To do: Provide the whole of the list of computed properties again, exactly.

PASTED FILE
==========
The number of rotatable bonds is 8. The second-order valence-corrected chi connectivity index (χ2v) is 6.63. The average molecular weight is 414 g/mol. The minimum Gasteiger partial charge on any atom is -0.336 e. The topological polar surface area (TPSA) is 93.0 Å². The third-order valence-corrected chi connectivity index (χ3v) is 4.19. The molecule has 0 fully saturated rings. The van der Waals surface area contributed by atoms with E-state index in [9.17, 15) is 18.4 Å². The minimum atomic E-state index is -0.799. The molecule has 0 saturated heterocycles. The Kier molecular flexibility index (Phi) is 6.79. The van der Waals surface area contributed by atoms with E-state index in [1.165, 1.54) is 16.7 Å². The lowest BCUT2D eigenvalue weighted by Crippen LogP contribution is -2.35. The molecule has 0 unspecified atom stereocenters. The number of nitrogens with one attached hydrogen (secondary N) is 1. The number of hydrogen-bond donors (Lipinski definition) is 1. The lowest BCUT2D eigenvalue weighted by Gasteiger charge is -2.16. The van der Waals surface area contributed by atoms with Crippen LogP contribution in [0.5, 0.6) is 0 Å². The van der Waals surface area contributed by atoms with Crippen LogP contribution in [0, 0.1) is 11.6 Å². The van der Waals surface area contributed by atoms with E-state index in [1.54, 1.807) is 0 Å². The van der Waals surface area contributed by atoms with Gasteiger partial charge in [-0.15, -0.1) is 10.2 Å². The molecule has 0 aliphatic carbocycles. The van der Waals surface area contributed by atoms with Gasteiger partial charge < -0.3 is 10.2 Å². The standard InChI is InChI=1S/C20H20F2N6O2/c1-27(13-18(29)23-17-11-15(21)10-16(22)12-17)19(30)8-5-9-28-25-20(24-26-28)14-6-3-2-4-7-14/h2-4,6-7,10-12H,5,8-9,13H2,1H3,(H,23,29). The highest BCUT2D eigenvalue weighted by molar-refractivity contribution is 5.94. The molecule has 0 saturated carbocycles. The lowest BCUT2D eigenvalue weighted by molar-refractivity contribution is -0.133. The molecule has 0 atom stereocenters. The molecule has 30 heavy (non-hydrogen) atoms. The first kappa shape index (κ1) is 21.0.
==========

The number of rotatable bonds is 8. The second-order valence-corrected chi connectivity index (χ2v) is 6.63. The average molecular weight is 414 g/mol. The minimum Gasteiger partial charge on any atom is -0.336 e. The topological polar surface area (TPSA) is 93.0 Å². The third-order valence-corrected chi connectivity index (χ3v) is 4.19. The molecule has 0 fully saturated rings. The van der Waals surface area contributed by atoms with E-state index in [9.17, 15) is 18.4 Å². The minimum atomic E-state index is -0.799. The molecule has 0 saturated heterocycles. The Kier molecular flexibility index (Phi) is 6.79. The van der Waals surface area contributed by atoms with E-state index in [1.165, 1.54) is 16.7 Å². The lowest BCUT2D eigenvalue weighted by Crippen LogP contribution is -2.35. The molecule has 0 unspecified atom stereocenters. The number of nitrogens with one attached hydrogen (secondary N) is 1. The number of hydrogen-bond donors (Lipinski definition) is 1. The lowest BCUT2D eigenvalue weighted by Gasteiger charge is -2.16. The van der Waals surface area contributed by atoms with Crippen LogP contribution in [0.5, 0.6) is 0 Å². The van der Waals surface area contributed by atoms with Crippen LogP contribution in [0, 0.1) is 11.6 Å². The van der Waals surface area contributed by atoms with E-state index in [1.54, 1.807) is 0 Å². The van der Waals surface area contributed by atoms with Gasteiger partial charge in [-0.15, -0.1) is 10.2 Å². The molecule has 0 aliphatic carbocycles. The van der Waals surface area contributed by atoms with Gasteiger partial charge < -0.3 is 10.2 Å². The standard InChI is InChI=1S/C20H20F2N6O2/c1-27(13-18(29)23-17-11-15(21)10-16(22)12-17)19(30)8-5-9-28-25-20(24-26-28)14-6-3-2-4-7-14/h2-4,6-7,10-12H,5,8-9,13H2,1H3,(H,23,29). The highest BCUT2D eigenvalue weighted by molar-refractivity contribution is 5.94. The molecule has 0 saturated carbocycles. The lowest BCUT2D eigenvalue weighted by molar-refractivity contribution is -0.133. The molecule has 0 atom stereocenters. The molecule has 30 heavy (non-hydrogen) atoms. The first kappa shape index (κ1) is 21.0.